I can't add them to the composter because the whole idea of composting is to heat it up enough for the aerobic bacteria to break it down quickly. Ideally, it should get hot enough to kill any weed seeds and other pathogens, and that would kill worms, too. I don't know if mine is generating that kind of heat, though, and I should probably check. But now that I think of it, maybe it would be worthwhile to try adding some worms to the composter during the winter months when it probably won't heat up as much. They might really thrive and take over when it's not warm enough for the bacteria.

  3. Yep! Vine!

    You can also try adding different types of things. The pH may not be well balanced. Try adding coffee beans, banana peels and yes, leaves, which is what you have been doing. Paper also helps cause it becomes mushy quickly.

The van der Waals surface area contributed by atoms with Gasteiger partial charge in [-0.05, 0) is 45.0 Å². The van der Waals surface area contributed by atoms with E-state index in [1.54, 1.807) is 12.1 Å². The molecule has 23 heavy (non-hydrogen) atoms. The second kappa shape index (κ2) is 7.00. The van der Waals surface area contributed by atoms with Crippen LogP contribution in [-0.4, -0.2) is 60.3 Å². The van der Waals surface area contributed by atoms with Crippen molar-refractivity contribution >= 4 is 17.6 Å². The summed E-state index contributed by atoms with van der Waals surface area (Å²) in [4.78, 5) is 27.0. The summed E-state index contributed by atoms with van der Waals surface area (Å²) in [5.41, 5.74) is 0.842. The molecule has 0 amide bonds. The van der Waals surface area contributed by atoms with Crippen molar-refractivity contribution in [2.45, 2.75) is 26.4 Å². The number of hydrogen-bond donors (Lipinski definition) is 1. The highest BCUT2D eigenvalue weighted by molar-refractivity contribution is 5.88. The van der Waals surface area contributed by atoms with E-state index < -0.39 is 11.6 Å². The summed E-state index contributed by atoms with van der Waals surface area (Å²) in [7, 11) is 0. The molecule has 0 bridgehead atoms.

You can also buy worms at the pet store. :D

  4. Well thanks for stopping by! Hopefully your Vine "targeting" has been a LOT better than mine lately. (I think one of the forum comments about a monkey doing the targeting was pretty close - but I don't mean to sound ungrateful, either!)

    The pH might have been part of the problem initially. We have very alkaline soils here (as opposed to the acid soils I hear you have in the East) and I put a bunch of ashes from the fireplace into the composter when I first started it. I later read that ashes are very alkaline and not the best thing to add to our soils.

    I think another problem was too much carbon and not enough nitrogen. Grass clippings would be a great addition but I'm not sure what the gardeners do with them. I'll have to ask them to save some for me. In the meantime I bought a bag of cheap ammonium sulfate fertilizer and things started to decompose much quicker after adding some of that.

    The biggest problem was probably that the leaves weren't chopped small enough, so they took longer to break down. When I'm able to dig leaves directly into the soil they disappear pretty quick. When I make sure the kitchen scraps are small (banana peels, too) it all seems to disappear pretty quickly.